Complicated, confusing and utterly fascinating
I am intimidated by this book. In fact, this is one of the most challenging reviews that I have ever undertaken.
Admittedly, I have known about David Mitchell, the English “wanderkind” for several years now, but I have carefully avoided any of his five previous novels because they were invariably described as “recklessly ambitious” and filled with sudden shifts (from fantasy to distopian novel to a kind of ecological thriller).
Frankly, I felt that I didn’t have sufficient knowledge to deal with novels that not only had multiple themes and more characters than a Russian novel, but also frequently strayed into alternate universes. Well, I changed my mind after watching the filmed version of Mithcell’s last novel, Cloud Atlas several times. The same complexities and multi-layered plots that have become David Mitchell trademarks abound, but they also have the ability to tempt or entice. So, I have read The Bone Clocks .. .or perhaps I should say I have been “exposed to” the pages of this novel. I have read (and re-read) hundreds of passages and there is much that still bewilders me, but here goes.
The Bone Clocks is composed of six parts and each represents a different aspect in the life of the appealing protagonist, Holly Sykes. We first meet her in 1984 as a 15-year-old runaway in the town of Gravesend, Kent, England. Holly has had a violent disagreement with her mother regarding her night-time activities (she stays out all night). Being both spunky and defiant, Holly decides to move in with a motorcycle-riding boyfriend who turns out to be a treacherous sneak. Rather than return home, contrite and subdued, Holly decides to keep going deep into the country where many young people find work at farms and vineyards.
At this point, Holly’s adventure resembles an episode in Alice in Wonderland as she encounters a series of quaint and bizarre characters. However, these meetings become increasingly sinister. First, there is Ester Little, an old lady fishing on a pier (who asked Holly for “asylum” — a request does not make sense until the end of this novel), and a young man named Ed Brubeck who becomes a kind of self-appointed protector. Then, events acquire a kind of inexplicable terror when a pale man named Rhimes appears and promises Holly a “painless death” if she answers his questions. (Rhimes is searching for Ester Little.) Then, there are the two carefree “hippie-types” who befriend Holly and then suddenly, thanks to Mr. Rhimes, they are ... dead.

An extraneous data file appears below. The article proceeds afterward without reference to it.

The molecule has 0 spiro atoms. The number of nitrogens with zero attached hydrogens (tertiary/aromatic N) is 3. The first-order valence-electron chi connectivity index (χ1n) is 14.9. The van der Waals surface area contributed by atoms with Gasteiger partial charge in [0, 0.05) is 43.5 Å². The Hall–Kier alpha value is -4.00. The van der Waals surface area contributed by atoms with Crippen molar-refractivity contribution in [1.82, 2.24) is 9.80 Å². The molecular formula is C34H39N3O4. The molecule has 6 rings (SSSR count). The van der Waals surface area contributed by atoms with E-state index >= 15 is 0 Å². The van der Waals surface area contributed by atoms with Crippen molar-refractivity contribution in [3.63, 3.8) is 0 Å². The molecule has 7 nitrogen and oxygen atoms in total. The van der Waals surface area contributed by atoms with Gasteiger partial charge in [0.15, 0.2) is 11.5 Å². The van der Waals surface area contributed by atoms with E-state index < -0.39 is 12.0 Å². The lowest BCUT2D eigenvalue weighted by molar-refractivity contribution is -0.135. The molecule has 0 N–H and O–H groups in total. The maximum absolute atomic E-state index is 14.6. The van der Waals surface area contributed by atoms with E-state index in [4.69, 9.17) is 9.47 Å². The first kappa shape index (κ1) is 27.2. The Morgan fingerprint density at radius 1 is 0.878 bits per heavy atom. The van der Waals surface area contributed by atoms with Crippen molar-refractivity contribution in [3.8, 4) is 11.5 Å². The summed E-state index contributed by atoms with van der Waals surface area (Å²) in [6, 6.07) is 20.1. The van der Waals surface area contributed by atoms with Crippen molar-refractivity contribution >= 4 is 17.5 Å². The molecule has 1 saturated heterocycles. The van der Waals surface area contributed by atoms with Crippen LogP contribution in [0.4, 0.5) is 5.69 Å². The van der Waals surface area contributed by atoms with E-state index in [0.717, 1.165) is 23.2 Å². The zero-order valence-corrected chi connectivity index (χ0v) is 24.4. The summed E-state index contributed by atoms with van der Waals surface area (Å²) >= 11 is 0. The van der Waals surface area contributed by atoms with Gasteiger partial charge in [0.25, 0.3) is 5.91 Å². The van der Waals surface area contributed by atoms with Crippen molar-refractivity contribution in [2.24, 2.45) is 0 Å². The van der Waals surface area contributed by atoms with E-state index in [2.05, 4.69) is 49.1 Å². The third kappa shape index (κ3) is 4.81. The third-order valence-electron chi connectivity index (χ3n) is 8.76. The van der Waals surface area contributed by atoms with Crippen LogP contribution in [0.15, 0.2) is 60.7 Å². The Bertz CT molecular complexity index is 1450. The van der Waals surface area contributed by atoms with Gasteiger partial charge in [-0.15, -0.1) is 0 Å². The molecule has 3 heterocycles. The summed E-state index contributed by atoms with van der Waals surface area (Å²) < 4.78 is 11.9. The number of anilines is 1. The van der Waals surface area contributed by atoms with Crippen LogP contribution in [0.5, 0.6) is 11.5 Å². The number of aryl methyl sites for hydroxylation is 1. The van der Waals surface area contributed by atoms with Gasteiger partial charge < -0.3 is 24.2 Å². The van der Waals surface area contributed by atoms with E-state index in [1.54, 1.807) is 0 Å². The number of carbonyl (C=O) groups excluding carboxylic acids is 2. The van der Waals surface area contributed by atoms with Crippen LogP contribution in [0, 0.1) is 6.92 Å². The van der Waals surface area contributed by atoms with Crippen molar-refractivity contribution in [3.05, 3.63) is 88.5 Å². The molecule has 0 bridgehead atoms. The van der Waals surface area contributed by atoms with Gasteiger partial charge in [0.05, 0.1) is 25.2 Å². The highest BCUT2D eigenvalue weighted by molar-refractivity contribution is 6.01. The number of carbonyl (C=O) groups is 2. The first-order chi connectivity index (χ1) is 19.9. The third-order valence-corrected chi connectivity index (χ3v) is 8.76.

What is going on here? Where did we cross a boundary between what appeared to be a Candide-like trek through Margaret Thatcher England into an other-worldly thriller dominated by two warring forces call “atemporals,” that have been battling for thousands of years. They consist of two kinds: the Anchorites (which are unspeakably evil and cannibalistic) and the Horologists (who are essentially benign but outnumbered). There are only seven of them, but they have the capacity to “absorb” the souls and talents of others, storing them for thousands of years ... until they are needed.) Confusing? Well, it’s all just begun.
Holly Sykes is the central character in The Bone Clocks and regardless of the complexities attending the epic struggles of the atemporals, she remains the most appealing character in this novel. She is also the most important. As a child, she is troubled by what “voices,” or what she calls “the radio people.” For whatever reason she is a kind of lightning rod for the atemporals. A physician manages to erase the voices (he is an Horologist in disguise) and for a time Holly’s life appears normal, but such is not the case. The old lady fishing on the pier who asked Holly for asylum turns out to be another Horologist and er request is essential to the conclusion of this novel. For most of Holly’s life she carries Ester Little “within her.” Holly doesn’t know it, of course, for Ester has the power to “erase” Holly’s memory.